The White Working-Class in South Africa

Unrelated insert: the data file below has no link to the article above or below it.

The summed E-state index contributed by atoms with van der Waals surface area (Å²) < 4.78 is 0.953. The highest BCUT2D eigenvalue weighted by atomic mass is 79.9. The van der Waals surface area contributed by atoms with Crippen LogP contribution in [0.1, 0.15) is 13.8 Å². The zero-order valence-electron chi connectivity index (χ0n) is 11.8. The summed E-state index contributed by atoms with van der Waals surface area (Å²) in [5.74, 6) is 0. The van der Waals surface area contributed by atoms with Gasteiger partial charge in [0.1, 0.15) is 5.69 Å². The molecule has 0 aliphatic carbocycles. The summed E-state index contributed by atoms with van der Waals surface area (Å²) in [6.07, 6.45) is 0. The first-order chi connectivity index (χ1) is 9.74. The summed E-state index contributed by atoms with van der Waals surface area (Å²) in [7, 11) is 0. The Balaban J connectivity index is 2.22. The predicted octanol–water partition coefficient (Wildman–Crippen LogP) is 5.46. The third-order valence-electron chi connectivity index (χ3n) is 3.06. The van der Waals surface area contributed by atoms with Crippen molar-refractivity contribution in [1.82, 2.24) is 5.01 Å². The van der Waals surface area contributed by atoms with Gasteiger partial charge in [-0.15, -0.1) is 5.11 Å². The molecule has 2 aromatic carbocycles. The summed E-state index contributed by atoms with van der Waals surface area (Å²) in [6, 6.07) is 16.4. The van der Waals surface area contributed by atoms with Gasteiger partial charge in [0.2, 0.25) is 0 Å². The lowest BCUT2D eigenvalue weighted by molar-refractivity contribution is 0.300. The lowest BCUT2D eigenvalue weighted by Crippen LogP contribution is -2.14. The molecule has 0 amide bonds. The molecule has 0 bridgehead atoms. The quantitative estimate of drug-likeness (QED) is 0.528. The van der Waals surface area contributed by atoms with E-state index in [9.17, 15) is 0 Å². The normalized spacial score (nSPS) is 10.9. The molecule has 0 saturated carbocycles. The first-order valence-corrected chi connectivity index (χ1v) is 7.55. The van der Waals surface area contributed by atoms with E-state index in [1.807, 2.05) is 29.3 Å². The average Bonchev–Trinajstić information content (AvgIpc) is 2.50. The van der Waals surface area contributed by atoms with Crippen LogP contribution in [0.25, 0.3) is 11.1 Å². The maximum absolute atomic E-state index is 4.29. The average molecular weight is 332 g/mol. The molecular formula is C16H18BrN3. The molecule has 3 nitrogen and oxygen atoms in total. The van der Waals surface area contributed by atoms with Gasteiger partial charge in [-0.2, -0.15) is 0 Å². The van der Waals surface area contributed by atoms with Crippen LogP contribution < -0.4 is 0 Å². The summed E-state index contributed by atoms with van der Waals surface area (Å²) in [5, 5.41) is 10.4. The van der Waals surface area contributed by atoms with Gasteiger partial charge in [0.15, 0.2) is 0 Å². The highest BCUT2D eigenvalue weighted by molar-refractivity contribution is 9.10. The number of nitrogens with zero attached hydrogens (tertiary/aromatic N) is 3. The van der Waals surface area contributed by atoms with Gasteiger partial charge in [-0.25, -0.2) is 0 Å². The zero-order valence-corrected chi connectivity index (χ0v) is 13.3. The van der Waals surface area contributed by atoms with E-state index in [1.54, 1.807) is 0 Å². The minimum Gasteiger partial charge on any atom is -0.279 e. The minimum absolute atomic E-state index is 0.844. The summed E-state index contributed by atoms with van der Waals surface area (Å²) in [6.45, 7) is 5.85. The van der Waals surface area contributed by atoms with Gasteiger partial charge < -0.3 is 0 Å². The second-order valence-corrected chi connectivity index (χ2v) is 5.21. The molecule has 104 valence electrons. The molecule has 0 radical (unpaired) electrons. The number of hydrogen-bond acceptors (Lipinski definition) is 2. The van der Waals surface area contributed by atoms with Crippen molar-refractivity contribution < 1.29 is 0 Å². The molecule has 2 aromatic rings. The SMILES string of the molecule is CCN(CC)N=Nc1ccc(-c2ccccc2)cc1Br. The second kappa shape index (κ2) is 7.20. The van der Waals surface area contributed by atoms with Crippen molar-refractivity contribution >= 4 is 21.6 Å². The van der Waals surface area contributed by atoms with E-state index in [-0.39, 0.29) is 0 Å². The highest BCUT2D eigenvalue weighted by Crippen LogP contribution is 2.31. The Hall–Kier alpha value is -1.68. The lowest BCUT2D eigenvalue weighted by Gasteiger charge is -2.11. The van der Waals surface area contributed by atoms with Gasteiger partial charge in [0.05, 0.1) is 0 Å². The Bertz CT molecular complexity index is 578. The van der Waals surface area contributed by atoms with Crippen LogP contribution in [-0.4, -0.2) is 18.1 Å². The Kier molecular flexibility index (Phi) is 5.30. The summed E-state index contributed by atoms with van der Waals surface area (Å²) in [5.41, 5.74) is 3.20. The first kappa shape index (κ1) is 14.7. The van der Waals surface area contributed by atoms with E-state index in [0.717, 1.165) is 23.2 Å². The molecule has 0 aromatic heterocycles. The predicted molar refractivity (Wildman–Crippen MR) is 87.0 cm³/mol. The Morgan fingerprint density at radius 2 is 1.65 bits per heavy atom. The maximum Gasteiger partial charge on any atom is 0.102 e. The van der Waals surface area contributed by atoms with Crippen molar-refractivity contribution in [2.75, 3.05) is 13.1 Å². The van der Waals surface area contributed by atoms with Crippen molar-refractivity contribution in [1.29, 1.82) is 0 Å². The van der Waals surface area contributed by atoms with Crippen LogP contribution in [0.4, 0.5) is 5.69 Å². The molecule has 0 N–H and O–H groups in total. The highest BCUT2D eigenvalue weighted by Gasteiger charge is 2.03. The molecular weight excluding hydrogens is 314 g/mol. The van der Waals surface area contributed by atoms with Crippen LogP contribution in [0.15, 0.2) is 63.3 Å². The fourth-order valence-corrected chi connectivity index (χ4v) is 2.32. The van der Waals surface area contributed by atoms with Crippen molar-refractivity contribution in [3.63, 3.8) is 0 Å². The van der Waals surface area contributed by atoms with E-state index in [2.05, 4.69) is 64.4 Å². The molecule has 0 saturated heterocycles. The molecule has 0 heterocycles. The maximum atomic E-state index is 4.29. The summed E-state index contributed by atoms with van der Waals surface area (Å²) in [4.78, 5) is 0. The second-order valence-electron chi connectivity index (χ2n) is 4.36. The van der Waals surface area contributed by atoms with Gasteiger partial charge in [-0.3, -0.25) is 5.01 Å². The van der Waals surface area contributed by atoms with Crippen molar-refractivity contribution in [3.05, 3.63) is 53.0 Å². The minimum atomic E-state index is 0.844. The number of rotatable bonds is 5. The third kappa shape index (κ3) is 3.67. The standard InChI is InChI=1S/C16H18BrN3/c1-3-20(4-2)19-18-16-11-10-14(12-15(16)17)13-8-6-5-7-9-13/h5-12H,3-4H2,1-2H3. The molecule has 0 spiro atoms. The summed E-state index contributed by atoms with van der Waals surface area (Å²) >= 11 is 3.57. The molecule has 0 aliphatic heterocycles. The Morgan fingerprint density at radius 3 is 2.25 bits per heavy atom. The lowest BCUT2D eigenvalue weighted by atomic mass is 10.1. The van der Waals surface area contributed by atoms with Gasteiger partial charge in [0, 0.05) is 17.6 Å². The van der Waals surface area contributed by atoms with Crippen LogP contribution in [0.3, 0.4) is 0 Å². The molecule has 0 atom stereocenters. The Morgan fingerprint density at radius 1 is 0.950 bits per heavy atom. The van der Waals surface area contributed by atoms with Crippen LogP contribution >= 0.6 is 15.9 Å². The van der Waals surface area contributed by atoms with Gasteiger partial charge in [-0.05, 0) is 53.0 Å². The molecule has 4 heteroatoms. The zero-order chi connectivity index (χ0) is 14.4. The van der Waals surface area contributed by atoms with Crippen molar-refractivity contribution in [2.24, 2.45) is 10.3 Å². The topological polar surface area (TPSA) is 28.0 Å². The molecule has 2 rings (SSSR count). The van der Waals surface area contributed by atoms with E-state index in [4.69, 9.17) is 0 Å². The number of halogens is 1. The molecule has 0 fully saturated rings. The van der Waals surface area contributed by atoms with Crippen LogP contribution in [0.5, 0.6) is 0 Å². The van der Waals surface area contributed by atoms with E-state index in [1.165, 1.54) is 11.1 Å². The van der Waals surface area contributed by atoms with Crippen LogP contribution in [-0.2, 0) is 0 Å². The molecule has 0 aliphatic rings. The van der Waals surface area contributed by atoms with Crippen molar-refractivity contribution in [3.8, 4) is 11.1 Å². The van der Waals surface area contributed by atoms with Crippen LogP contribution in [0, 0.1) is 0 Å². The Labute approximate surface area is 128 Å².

At present, there is no liberation movement in South Africa which seriously regards the white working class as a potential ally, because of the benefits that this section of the settler community derives from Apartheid. Some currents within it have recently even revealed symptoms of political sympathy for the extreme right wing of white bourgeois chauvinism.  Much of the support for Albert Hertzog’s breakaway Herstigte Nasionale Party (literally Reconstituted Nationalist Party) came from vulnerable sections of the white working class. There have also been conflicts between white workers and the government over the floating colour bar, some aspects of which have received attention from the press. In the course of one of these conflicts a white mining trade-union official, Dr Ras Beyers, spoke thus: ‘the kaffirs are pushing you out. How would the cabinet feel if you appointed a fat black semi-savage as deputy prime-minister just because it would cost the country less?’ This social phenomenon has tended to baffle observers. Some bourgeois analysts have seen the existence of a militantly reactionary sector of the working class as a refutation of Marxism: a proof that factors other than class can be the fundamental division in capitalist societies.  See, e.g. P. L. Van den Berghe: South Africa a Study in Conflict: (Wesleyan University Press 1965). Van den Berghe argues that South Africa satisfies a minimal definition of a caste society. He writes ‘Social classes in the Marxian sense of relationship to the means of production exist by definition, as they must in any capitalist country, but they are not meaningful social realities. Clearly pigmentation, rather than ownership of land or capital is the most significant criterion of status in South Africa. The attempt to salvage Marxian orthodoxy by identifying the whites with the capitalists and the Africans with the proletariat is unacceptable because it does violence to the facts . . . Conversely to lump white and non-white wage earners in one supposedly unified class-conscious proletariat . . . is nonsensical. As to traditional African societies, they cannot be analysed in Marxian class terms at all.’ pp. 267–8. This view has even, to some extent, been adopted by Marxists—who, seeking to avoid being categorized as dogmatists in the face of empirical facts, have accepted the thesis that there is a conflict between racist ideology, which has now (so the argument runs) acquired a dynamic autonomy of its own, and capitalist economic forces.  See for example A. Asheron, ‘Race and Politics in South Africa’, New Left Review No. 53, January-February 1969. Reformists argue that these economic pressures will triumph and that South Africa will emerge as a more ‘normal’ bourgeois society, whilst revolutionaries argue that the ideology is too strong to be reformed. For its part, the South African Communist Party is also trapped within this problematic and maintains, following the late ‘progressive leader of all mankind’, that class-based action is not now on the agenda and can only be after a successful national revolution eliminates the structures of racial oppression.  The two-stage theory of revolution is presented in its programme ‘The Road to South African Freedom’ (African Communist Pamphlet) adopted in 1962 and still in force. A Communist minority within the anc did, however, argue at the anc’s 1969 Morogoro (Tanzania) Conference that the mainspring of the South African revolution should be proletarian class-based action: see S. Johns, ‘Obstacles to Guerrilla Warfare—A South African Case Study’, Journal of Modern African Studies, Vol. ii, No. 2 June 1973. However, as an acute recent analysis has pointed out, since international capitalism does not now seriously seek a ‘neo-colonial solution’ to the ‘South African problem’  G. Arrighi and J. Saul, ‘Nationalism and Revolution in Sub-Saharan Africa’, Socialist Register 1969. (because this could only be bought at the expense of widespread disruption within the Republic), racism can only be eliminated by the destruction of the capitalist system as such in South Africa. Arrighi and Saul add: ‘the minimal aspirations of the African people . . . can only be fulfilled by seizing control over the industrial apparatus itself and its reorientation towards the economic and social uplifting of the African masses. Moreover, contrary to what has sometimes been supposed, this . . . clearly cannot be initiated by an African bourgeois “revolution” aiming in the first instance at removing the racialist component of South African capitalism . . . . (Since) the peasantry has been effectively proletarianized  According to the 1970 Census: 4,450,000 Africans (30 per cent of the total) lived in the towns and must be regarded as an urban proletariat; 3,525,000 Africans (24 per cent of the total) worked on white-owned farms and must be regarded as a rural proletariat; 6,918,000 Africans (46 per cent) lived in the ‘reserves’ or ‘homelands’. The migratory labour system and the low standard of living in the rural slums means that most Africans (men at least) are employed part of their lives as wage workers. This is what Arrighi and Saul mean by the proletarianization of the peasantry. . . . revolution in South Africa . . . can only be a proletarian and a socialist revolution and the liberation struggle will not succeed unless it is restructured in accordance with this premise.’  Arrighi and Saul, op. cit., p. 155 and p. 173. The present re-emergence of the black proletariat as the leading force in the struggle against the Vorster regime, has made the necessity of adopting a proletarian and socialist perspective of paramount importance. It is to be hoped that a fresh analysis of the local white working class will perhaps contribute towards the development of a new Marxist approach towards the South African revolution.
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